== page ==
SQL Source Control

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Most developers worth their salt would agree that source control is a good, if not critical thing. One thing I’ve noticed is that oftentimes whilst a developer will absolutely agree that source control is required for the code base, they will ignore it for the sql database schema.

I’ve always found that strange given that the database determines the structure of all the tables, any constraints between those tables, probably some sql stored procedures that have logic within them – surely this is important enough to be source controlled!! Its also surprising as oftentimes, the code is built against a specific version of a database – so rolling back the code would not work as the database version could not be rolled back. All in all, version controlling your databases is something you SHOULD BE DOING!!

So why do some many developers / development teams not do it?

I’ve mulled this one over, and come to the following conclusions:

  1. Its too complicated: Lets face it, version controlling a sql database is not that simple. The usual option is to script out the structures and source control them. But that only gives you a way to create the database, it provides no upgrade option. It also means, if you want to update a database object (like adding a column), you have to amend the scripts directly. Which then renders the tooling (e.g. sql management studio) and all its features defunct. This is hard to overcome, but there are ways.
  2. The database already exists: More often than not the database already exists – in this case it can be a hassle to go through all the database objects, extracting sql scripts. In my mind, the benefits of of source control far outweigh the time taken to do this activity – furthermore tooling is improving, and there are ways to get this done in one fell swoop.
  3. Its the DBA’s responsibility: This one is a headache – but as a developer, even if there is a DBA in the mix you should take the responsibility to move this forward – just because its not your responsibility does not mean it does not impact your work.
  4. We didn’t even consider it: If it hasn’t been done before, then nobody has thought to bring it up. Well, now’s the time – I’m bringing it up and your can’t pretend its not there anymore!!!

So how can we do it?

Ok, so you’ve decided to start source controlling your database(s) – what are the next steps, what options do you have.

  • SQL Script Files: Source controlling a bunch of sql files is very easy – most developers have done that at some point. Practically everything in your sql database can be constructed using sql scripts, so using that as a basis they’re a good place to start. You can even use tools like the visual studio database projects to initially extract all the database objects into script files – these projects will even help you redeploy your changes to the database.
  • Code First DB Design: Another option is to use the code first approach (as in the Entity Framework code first). This allows you to indirectly source control your database as the logic for a lot of this is contained within your managed code.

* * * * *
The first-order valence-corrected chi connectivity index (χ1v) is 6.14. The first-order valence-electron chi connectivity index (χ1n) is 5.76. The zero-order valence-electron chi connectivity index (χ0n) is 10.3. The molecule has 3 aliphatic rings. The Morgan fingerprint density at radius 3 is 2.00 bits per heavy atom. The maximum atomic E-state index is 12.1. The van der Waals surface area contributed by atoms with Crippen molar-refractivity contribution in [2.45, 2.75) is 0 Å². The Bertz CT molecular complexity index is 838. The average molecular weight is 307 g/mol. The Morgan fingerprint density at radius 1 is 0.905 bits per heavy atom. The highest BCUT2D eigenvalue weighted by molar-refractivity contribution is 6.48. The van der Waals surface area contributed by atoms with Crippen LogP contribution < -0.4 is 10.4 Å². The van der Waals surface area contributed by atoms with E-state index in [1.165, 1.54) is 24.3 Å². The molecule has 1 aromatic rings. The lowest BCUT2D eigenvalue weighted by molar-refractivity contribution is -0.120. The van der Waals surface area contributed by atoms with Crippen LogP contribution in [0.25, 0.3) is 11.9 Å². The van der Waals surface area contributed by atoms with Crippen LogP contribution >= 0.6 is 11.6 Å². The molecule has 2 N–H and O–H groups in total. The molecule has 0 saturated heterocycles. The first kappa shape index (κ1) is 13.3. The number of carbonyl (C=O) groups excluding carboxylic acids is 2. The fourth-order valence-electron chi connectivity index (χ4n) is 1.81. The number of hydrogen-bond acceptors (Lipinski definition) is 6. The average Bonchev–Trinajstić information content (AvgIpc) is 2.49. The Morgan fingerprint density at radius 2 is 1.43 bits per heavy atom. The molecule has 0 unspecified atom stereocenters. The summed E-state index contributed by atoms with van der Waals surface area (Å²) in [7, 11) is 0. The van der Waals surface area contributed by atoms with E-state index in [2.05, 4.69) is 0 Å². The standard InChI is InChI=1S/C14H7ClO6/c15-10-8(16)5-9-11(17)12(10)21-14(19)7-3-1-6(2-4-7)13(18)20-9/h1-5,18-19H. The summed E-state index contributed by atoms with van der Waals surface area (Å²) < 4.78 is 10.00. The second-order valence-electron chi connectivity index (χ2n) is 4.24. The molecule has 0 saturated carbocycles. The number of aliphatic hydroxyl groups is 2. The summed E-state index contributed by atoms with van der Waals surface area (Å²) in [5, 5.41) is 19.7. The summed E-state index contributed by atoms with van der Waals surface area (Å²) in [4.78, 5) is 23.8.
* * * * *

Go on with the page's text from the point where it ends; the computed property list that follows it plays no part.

• 3rd Party Tools: There are a few 3rd party tools (like the Red Gate tools), that have support for sql source control.

What are the pitfalls?

Using any of the methods I mentioned, creating a database from scratch is a piece of cake – it couldn’t be easier! This makes getting a developer workstation up and running that much easier, and allows each developer to work on their own independent copy of the database. The problems start to flood in after that initial database creation, which the problem fraught area of upgrading.

Upgrading a database is a difficult and risky subject at the best of times, and when combined with automated upgrade scripts things don’t get easier!

How do you even do the upgrade?

The first problem is how do you even do the upgrade in the first place! If you’ve gone with the scripts option, they will only create the database objects, not alter them. I have worked on systems whereby 2 sets of scripts are maintained, one set which creates everything from scratch, and a second that upgrades the database from a point in time. This works ok, but how do you attribute that point in time? You can also end up in a situation where you’re having to string together several sets of upgrade steps – this feels uncomfortable and unwieldy – but for most its the only option.

If you’ve gone down the code first option you have a database migrations facility – this is ok, but you end up having to write a lot of code to determine what change you want to apply, give the databases current schema. You also introduce a risk of bugs as 2 versions of the same database that (because they took a different root through your code) end up with different schemas – this just feels wrong!

The second big problem is when upgrading a production database with live data in it. I’ve worked on projects where databases have been upgraded only to find that important data has been deleted due to some referential integrity issue introduced. Or where rows in a table have become orphaned. In my mind, this is the biggest risk – sure you can take your database back-ups and restore them, but what if you don’t realise straight away….OUCH!

You can create data migration scripts, but getting it right is difficult – executing the right ones at the right times is tough.


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